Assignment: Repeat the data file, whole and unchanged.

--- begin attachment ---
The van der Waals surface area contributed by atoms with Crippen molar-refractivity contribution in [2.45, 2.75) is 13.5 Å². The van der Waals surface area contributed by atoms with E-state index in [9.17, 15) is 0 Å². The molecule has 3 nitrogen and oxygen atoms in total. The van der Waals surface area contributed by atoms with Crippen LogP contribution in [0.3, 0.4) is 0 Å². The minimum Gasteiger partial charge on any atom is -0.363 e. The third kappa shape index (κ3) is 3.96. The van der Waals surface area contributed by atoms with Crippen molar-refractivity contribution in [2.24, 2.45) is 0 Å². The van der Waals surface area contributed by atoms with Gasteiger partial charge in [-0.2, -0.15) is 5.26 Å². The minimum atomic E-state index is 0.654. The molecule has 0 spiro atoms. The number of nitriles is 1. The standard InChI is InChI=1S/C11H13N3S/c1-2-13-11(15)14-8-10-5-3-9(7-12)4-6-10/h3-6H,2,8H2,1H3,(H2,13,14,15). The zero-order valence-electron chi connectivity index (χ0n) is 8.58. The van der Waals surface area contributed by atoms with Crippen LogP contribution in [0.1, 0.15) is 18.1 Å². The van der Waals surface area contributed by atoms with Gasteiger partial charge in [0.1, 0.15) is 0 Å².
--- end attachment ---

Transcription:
The van der Waals surface area contributed by atoms with Crippen molar-refractivity contribution in [2.45, 2.75) is 13.5 Å². The van der Waals surface area contributed by atoms with E-state index in [9.17, 15) is 0 Å². The molecule has 3 nitrogen and oxygen atoms in total. The van der Waals surface area contributed by atoms with Crippen LogP contribution in [0.3, 0.4) is 0 Å². The minimum Gasteiger partial charge on any atom is -0.363 e. The third kappa shape index (κ3) is 3.96. The van der Waals surface area contributed by atoms with Crippen molar-refractivity contribution in [2.24, 2.45) is 0 Å². The van der Waals surface area contributed by atoms with Gasteiger partial charge in [-0.2, -0.15) is 5.26 Å². The minimum atomic E-state index is 0.654. The molecule has 0 spiro atoms. The number of nitriles is 1. The standard InChI is InChI=1S/C11H13N3S/c1-2-13-11(15)14-8-10-5-3-9(7-12)4-6-10/h3-6H,2,8H2,1H3,(H2,13,14,15). The zero-order valence-electron chi connectivity index (χ0n) is 8.58. The van der Waals surface area contributed by atoms with Crippen LogP contribution in [0.1, 0.15) is 18.1 Å². The van der Waals surface area contributed by atoms with Gasteiger partial charge in [0.1, 0.15) is 0 Å².